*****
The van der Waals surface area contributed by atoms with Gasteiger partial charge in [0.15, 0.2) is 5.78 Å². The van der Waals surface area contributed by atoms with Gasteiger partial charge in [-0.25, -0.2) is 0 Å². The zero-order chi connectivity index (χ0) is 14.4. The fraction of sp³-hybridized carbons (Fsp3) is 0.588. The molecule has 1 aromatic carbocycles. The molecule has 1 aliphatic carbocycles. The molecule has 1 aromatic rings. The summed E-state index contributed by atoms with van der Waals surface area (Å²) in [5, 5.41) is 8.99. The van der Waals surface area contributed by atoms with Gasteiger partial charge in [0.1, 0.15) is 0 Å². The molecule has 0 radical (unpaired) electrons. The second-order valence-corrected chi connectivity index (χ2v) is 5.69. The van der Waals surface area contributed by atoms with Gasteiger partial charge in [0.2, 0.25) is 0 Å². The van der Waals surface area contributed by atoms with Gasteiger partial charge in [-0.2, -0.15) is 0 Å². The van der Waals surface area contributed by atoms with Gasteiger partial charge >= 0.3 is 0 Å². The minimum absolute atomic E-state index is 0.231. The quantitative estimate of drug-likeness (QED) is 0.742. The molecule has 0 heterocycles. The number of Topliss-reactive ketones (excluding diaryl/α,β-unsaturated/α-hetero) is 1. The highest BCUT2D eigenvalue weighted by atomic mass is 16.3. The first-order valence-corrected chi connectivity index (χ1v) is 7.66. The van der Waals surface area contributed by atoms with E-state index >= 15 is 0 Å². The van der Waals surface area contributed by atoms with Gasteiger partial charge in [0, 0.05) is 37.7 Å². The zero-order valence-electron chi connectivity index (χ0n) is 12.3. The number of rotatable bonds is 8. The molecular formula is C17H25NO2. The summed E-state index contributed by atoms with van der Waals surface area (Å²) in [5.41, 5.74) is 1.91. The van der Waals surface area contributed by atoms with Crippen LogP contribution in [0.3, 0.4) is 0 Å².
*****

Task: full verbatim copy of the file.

The van der Waals surface area contributed by atoms with Gasteiger partial charge in [0.15, 0.2) is 5.78 Å². The van der Waals surface area contributed by atoms with Gasteiger partial charge in [-0.25, -0.2) is 0 Å². The zero-order chi connectivity index (χ0) is 14.4. The fraction of sp³-hybridized carbons (Fsp3) is 0.588. The molecule has 1 aromatic carbocycles. The molecule has 1 aliphatic carbocycles. The molecule has 1 aromatic rings. The summed E-state index contributed by atoms with van der Waals surface area (Å²) in [5, 5.41) is 8.99. The van der Waals surface area contributed by atoms with Gasteiger partial charge in [0.1, 0.15) is 0 Å². The molecule has 0 radical (unpaired) electrons. The second-order valence-corrected chi connectivity index (χ2v) is 5.69. The van der Waals surface area contributed by atoms with Gasteiger partial charge in [0.2, 0.25) is 0 Å². The van der Waals surface area contributed by atoms with Gasteiger partial charge in [-0.2, -0.15) is 0 Å². The van der Waals surface area contributed by atoms with Gasteiger partial charge >= 0.3 is 0 Å². The minimum absolute atomic E-state index is 0.231. The quantitative estimate of drug-likeness (QED) is 0.742. The molecule has 0 heterocycles. The number of Topliss-reactive ketones (excluding diaryl/α,β-unsaturated/α-hetero) is 1. The highest BCUT2D eigenvalue weighted by atomic mass is 16.3. The first-order valence-corrected chi connectivity index (χ1v) is 7.66. The van der Waals surface area contributed by atoms with E-state index >= 15 is 0 Å². The van der Waals surface area contributed by atoms with Gasteiger partial charge in [0, 0.05) is 37.7 Å². The zero-order valence-electron chi connectivity index (χ0n) is 12.3. The number of rotatable bonds is 8. The molecular formula is C17H25NO2. The summed E-state index contributed by atoms with van der Waals surface area (Å²) in [5.41, 5.74) is 1.91. The van der Waals surface area contributed by atoms with Crippen LogP contribution in [0.3, 0.4) is 0 Å².